This article previously appeared on Crossfader
The self-proclaimed “number one anarcho-comedy radio show across this flat earth” might at first sound like a podcast for an extremely specific audience. We’re living in an age of over-saturation when it comes to left-leaning political podcasts, and for the most part, if you’re into that kind of thing, you really don’t need someone like me to tell you which podcasts to indulge in: chances are you’ve already found them. STREET FIGHT is a different kind of leftist podcast, though, and it’s one that I find people who generally don’t tune into political content can still immediately latch on to.
You see, Brett Pain and Brian Quinby may hate everything to do with cops, bosses, and politicians, but they’re also incredibly relatable and friendly human beings. So often when you have people wanting to discuss radical political ideas, they tend to be framed from an academic standpoint, or at least couched in terms requiring a hefty familiarity with the writings of European men from the 19th century. Brett and Brian are entirely uninterested in talking to people in these terms; they approach their discussions from as simple and honest a perspective as possible. Both guys are in their 30s, and they’ve both worked a wide array of god-awful minimum wage jobs, which makes them uniquely adept at talking to people about their working lives. These are not men who’ve never had to work who are talking about the working class as an abstract idea, they’re guys who have been screwed over by one too many shitty managers and are now doing their part to strike back.
Brett and Brian don’t just talk politics; episodes can vary wildly from discussions of pro wrestling, to weed, to music, and eventually come back around to politics. On Sunday nights, the guys take calls for three hours and they run with whatever their guests want to talk about. These shows are the heart and soul of STREET FIGHT, as the guys give thoughtful advice and listen to people share terrible work stories and their attempts to unionize their workplaces. The show can be edgy and funny at times, but mostly it just feels like a space for people to share their frustrations at all the things in the world that simply don’t seem to be working the way they could. They’ve had excellent interviews with Juggalos, they’ve talked to people who got fired for trying to unionize their fast food jobs, and they’ve convinced me that nu metal isn’t as lame as I thought it was.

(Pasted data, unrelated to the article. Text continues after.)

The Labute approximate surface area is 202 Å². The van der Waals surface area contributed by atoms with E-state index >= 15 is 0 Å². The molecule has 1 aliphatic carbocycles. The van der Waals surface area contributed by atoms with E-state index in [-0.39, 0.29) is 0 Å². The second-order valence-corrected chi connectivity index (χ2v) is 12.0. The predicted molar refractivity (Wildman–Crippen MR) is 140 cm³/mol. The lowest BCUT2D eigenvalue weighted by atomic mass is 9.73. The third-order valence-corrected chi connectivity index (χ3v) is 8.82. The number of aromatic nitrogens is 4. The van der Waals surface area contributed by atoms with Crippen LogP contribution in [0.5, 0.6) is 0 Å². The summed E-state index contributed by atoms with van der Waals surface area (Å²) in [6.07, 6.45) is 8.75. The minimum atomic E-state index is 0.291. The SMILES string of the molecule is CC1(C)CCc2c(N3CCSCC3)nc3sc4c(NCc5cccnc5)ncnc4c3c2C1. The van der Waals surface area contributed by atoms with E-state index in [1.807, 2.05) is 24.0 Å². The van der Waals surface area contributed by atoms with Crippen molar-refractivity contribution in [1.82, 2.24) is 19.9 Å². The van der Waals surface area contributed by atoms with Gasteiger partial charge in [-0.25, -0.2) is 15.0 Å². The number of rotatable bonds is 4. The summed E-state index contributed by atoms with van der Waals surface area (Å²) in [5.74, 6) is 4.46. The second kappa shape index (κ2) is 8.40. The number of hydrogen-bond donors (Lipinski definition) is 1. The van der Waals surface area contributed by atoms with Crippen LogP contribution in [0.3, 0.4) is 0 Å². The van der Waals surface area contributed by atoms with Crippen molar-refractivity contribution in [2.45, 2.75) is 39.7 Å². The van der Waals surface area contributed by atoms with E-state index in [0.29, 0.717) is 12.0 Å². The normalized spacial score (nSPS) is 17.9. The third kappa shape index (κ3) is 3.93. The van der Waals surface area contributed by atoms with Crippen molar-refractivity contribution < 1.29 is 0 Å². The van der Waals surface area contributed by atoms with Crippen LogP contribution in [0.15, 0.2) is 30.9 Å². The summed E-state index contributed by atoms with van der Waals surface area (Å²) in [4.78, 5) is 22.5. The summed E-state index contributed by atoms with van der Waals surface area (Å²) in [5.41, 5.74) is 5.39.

Due to the frequency of the shows (they release three shows a week if you’re a Patreon subscriber), STREET FIGHT can feel like an antidote for the shittier comedy talk shows like OPIE AND ANTHONY or HOWARD STERN. The format may be similar, but the hosts’ attitudes couldn’t be more different. If anything, STREET FIGHT is a testament to how much a person’s outlook can change over time: Bryan at one point was a Rush Limbaugh fan who had “a libertarian phase,” and now he seems to be a man firmly committed to building a more equal world without hierarchies. Brett and Bryan are both inspirations for the podcasting world: they weren’t famous comedians before their podcast became successful, they don’t have a marketing team backing them, they’re just two guys who worked incredibly hard to build up a podcast from nothing and share it with whoever wants to take part. If you’re like me and work a terrible office job you hate, there’s really no better way to grind through your week than to listen to these loveable anarchists mouth off against the whole dang system.